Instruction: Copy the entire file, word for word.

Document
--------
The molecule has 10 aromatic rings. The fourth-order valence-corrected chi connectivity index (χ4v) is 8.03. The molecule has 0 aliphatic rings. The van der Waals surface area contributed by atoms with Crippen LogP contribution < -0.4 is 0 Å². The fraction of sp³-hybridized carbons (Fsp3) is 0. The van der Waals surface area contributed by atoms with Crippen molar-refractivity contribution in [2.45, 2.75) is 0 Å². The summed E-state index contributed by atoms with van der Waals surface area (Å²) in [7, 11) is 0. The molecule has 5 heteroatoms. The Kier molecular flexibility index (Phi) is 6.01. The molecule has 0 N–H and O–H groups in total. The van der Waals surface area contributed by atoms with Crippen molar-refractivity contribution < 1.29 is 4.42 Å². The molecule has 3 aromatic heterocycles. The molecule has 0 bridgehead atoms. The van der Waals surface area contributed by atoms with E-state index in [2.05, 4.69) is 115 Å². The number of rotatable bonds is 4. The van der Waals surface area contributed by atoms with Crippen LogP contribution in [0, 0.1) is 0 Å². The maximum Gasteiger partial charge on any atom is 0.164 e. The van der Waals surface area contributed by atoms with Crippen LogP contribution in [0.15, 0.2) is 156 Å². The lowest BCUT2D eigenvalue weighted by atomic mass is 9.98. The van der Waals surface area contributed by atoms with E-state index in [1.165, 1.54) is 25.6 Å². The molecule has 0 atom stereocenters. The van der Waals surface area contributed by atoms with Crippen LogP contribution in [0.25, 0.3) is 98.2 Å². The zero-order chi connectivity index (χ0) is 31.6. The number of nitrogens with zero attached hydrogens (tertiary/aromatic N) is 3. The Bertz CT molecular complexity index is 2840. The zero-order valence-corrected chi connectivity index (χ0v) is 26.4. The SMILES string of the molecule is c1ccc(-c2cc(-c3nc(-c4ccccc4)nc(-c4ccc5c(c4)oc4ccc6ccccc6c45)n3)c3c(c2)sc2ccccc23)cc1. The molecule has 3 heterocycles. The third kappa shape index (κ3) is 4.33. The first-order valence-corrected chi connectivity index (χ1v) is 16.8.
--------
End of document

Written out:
The molecule has 10 aromatic rings. The fourth-order valence-corrected chi connectivity index (χ4v) is 8.03. The molecule has 0 aliphatic rings. The van der Waals surface area contributed by atoms with Crippen LogP contribution < -0.4 is 0 Å². The fraction of sp³-hybridized carbons (Fsp3) is 0. The van der Waals surface area contributed by atoms with Crippen molar-refractivity contribution in [2.45, 2.75) is 0 Å². The summed E-state index contributed by atoms with van der Waals surface area (Å²) in [7, 11) is 0. The molecule has 5 heteroatoms. The Kier molecular flexibility index (Phi) is 6.01. The molecule has 0 N–H and O–H groups in total. The van der Waals surface area contributed by atoms with Crippen molar-refractivity contribution < 1.29 is 4.42 Å². The molecule has 3 aromatic heterocycles. The molecule has 0 bridgehead atoms. The van der Waals surface area contributed by atoms with E-state index in [2.05, 4.69) is 115 Å². The number of rotatable bonds is 4. The van der Waals surface area contributed by atoms with Crippen LogP contribution in [0, 0.1) is 0 Å². The maximum Gasteiger partial charge on any atom is 0.164 e. The van der Waals surface area contributed by atoms with Crippen LogP contribution in [0.15, 0.2) is 156 Å². The lowest BCUT2D eigenvalue weighted by atomic mass is 9.98. The van der Waals surface area contributed by atoms with E-state index in [1.165, 1.54) is 25.6 Å². The molecule has 0 atom stereocenters. The van der Waals surface area contributed by atoms with Crippen LogP contribution in [0.25, 0.3) is 98.2 Å². The zero-order chi connectivity index (χ0) is 31.6. The number of nitrogens with zero attached hydrogens (tertiary/aromatic N) is 3. The Bertz CT molecular complexity index is 2840. The zero-order valence-corrected chi connectivity index (χ0v) is 26.4. The SMILES string of the molecule is c1ccc(-c2cc(-c3nc(-c4ccccc4)nc(-c4ccc5c(c4)oc4ccc6ccccc6c45)n3)c3c(c2)sc2ccccc23)cc1. The molecule has 3 heterocycles. The third kappa shape index (κ3) is 4.33. The first-order valence-corrected chi connectivity index (χ1v) is 16.8.